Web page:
Online Ph.D. Curriculum Description

Leadership Core
Course Descriptions Course Learning Objectives
Orientation (0 Credits)
Orientation provides students with valuable information to assist in their transition to the doctoral program. Students gain an understanding of the doctoral requirements, process, and policies; who to call for assistance; technology and library use; and student services and support.
  • Describe doctoral program’s expectations of students (e.g., scholarship, integrity, conduct, financial obligations, ethical use of technology).
  • Explain relevant administrative policies, procedures, and programs, including program flow and requirements, to enable students to make well-reasoned and well-informed choices.
  • Demonstrate ability to navigate effectively within Sakai, post messages, upload attachments, use Turnitin, and submit assignments.
  • Formulate a research strategy and demonstrate usage of online library resources.
  • Locate online student services and support, and articulate three possible uses.
CFGS 7112 Introduction to Global Studies (3)
Students explore global studies through an introduction to intercultural leadership theories using multiple lenses: society, organization, and individual. The course lays a foundation by identifying dimensions of culture with a focus on understanding how participants in other cultures see the world, think, make decisions, view leadership, communicate, and lead.
  • Appraise the ethos of the Restoration Movement and Scripture’s relevance to today’s context
  • Consider the importance of the CGS doctoral program within individuals, organization, and society.
  • Discuss and synthesize your understanding of globalization, culture, and worldview into a personal response.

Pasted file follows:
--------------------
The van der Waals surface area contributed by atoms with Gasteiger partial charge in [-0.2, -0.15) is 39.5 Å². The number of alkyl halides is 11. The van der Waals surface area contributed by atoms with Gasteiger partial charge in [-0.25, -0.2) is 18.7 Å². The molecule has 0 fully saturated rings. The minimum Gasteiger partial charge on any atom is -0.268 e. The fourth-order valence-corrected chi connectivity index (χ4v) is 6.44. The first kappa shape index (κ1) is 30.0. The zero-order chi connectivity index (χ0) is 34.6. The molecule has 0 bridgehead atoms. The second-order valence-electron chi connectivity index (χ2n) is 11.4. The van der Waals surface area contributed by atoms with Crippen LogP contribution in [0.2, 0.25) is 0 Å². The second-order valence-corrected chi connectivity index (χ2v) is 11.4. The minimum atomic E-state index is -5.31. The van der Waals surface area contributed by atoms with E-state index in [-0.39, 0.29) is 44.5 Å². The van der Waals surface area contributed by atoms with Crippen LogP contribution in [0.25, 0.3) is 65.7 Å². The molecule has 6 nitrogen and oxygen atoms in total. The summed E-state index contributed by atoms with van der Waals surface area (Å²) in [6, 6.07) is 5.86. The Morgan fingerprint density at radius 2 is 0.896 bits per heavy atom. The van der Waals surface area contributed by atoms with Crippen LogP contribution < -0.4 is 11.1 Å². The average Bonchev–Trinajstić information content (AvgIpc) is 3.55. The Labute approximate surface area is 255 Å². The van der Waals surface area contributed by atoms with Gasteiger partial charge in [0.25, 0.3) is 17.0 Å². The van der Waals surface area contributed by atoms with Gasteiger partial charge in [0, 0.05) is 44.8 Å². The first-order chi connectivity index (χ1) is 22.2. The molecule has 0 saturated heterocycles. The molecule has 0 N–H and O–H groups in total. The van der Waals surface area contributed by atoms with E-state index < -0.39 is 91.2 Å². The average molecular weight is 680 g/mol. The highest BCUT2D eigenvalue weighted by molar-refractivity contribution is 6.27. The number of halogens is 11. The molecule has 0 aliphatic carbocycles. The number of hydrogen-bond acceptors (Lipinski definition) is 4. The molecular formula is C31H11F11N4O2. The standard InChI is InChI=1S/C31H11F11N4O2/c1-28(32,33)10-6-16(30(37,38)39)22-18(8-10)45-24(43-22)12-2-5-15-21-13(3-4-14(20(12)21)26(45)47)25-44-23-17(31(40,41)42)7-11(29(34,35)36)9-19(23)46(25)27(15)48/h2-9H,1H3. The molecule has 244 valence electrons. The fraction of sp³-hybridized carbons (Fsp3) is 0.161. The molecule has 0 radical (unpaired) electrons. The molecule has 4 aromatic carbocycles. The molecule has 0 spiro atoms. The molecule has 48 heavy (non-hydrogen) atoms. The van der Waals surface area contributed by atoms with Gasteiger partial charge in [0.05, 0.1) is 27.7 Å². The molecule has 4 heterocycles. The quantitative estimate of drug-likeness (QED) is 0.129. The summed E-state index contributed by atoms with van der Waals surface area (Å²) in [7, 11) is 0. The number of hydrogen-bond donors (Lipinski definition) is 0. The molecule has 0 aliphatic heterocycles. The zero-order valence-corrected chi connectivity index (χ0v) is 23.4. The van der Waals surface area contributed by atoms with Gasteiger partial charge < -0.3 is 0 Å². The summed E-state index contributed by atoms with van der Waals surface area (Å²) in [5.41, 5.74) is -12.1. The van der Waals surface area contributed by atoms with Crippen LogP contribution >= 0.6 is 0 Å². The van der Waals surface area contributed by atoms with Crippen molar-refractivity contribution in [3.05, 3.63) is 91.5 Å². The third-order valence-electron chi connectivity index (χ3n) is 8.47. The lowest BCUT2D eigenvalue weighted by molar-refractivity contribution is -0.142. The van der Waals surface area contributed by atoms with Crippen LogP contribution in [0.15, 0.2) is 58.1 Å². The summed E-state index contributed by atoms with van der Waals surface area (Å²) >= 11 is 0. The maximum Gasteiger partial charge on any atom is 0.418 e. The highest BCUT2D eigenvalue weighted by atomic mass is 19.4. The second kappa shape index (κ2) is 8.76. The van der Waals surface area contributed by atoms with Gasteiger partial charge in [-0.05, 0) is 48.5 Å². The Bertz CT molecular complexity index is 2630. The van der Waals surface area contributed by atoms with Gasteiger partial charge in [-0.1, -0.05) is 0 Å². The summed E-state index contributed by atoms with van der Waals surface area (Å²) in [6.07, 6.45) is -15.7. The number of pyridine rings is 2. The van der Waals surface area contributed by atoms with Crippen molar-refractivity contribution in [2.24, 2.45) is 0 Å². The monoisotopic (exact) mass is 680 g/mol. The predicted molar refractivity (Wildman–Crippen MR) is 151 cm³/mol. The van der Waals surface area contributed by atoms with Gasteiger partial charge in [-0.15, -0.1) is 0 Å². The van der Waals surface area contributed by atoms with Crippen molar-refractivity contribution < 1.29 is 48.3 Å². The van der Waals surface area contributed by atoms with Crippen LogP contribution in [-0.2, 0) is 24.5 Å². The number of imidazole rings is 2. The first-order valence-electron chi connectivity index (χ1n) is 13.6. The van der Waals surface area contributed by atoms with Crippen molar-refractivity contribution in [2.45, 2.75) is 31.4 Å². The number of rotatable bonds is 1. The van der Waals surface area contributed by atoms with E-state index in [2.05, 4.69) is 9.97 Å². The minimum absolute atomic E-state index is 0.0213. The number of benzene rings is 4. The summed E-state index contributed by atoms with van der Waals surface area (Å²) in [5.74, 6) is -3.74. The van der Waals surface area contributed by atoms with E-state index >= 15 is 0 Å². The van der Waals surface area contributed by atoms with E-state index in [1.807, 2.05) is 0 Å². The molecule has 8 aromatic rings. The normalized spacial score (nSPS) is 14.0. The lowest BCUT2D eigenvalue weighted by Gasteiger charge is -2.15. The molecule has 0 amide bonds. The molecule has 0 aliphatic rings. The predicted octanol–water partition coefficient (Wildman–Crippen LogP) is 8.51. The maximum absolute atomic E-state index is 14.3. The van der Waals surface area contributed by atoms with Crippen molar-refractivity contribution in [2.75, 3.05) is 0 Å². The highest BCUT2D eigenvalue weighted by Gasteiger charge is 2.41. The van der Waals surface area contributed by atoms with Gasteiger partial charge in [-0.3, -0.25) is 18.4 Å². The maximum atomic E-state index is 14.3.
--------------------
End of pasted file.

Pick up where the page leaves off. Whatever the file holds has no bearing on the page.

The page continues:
• Compare and contrast cultural differences and develop strategies for overcoming cultural differences.
  • Relate cultural dimensions to leadership and discuss impacts and implications.
  • Assess individual leadership variables, including cultural intelligence, leadership profile, and spiritual transformation.
  • Reflectively consider individual assessments (Cultural Intelligence assessment, Leadership Practices Index, and Spiritual Transformation Inventory) and develop a personal leadership development plan.
  • Research a chosen topic related to global studies and prepare an annotated bibliography related to that topic.
CFGS 7114 Leadership Studies and Theory (3)
Students develop an understanding in the concept of leadership historically, philosophically, theologically, psychologically, and morally, testing these understandings against their own values and experiences. The course emphasizes issues of contemporary leadership in times of organizational and societal turmoil.
  • Integrate biblical perspectives, worldview thinking, and leadership theory.
  • Identify significant historical and contemporary concepts relating to the study of leadership in organizational and community settings.
  • Compare and contrast various leadership theories as to their purpose, underlying assumptions, and their impact on life in organizations and society.
  • Demonstrate greater awareness of various leadership traits, styles and behaviors, and correlate this awareness with his/her preferred style and expression of leadership.
  • Reflect upon personal leadership style and organizational experiences.
  • Research a topic of interest related to leadership studies and prepare an integrative paper summarizing the research.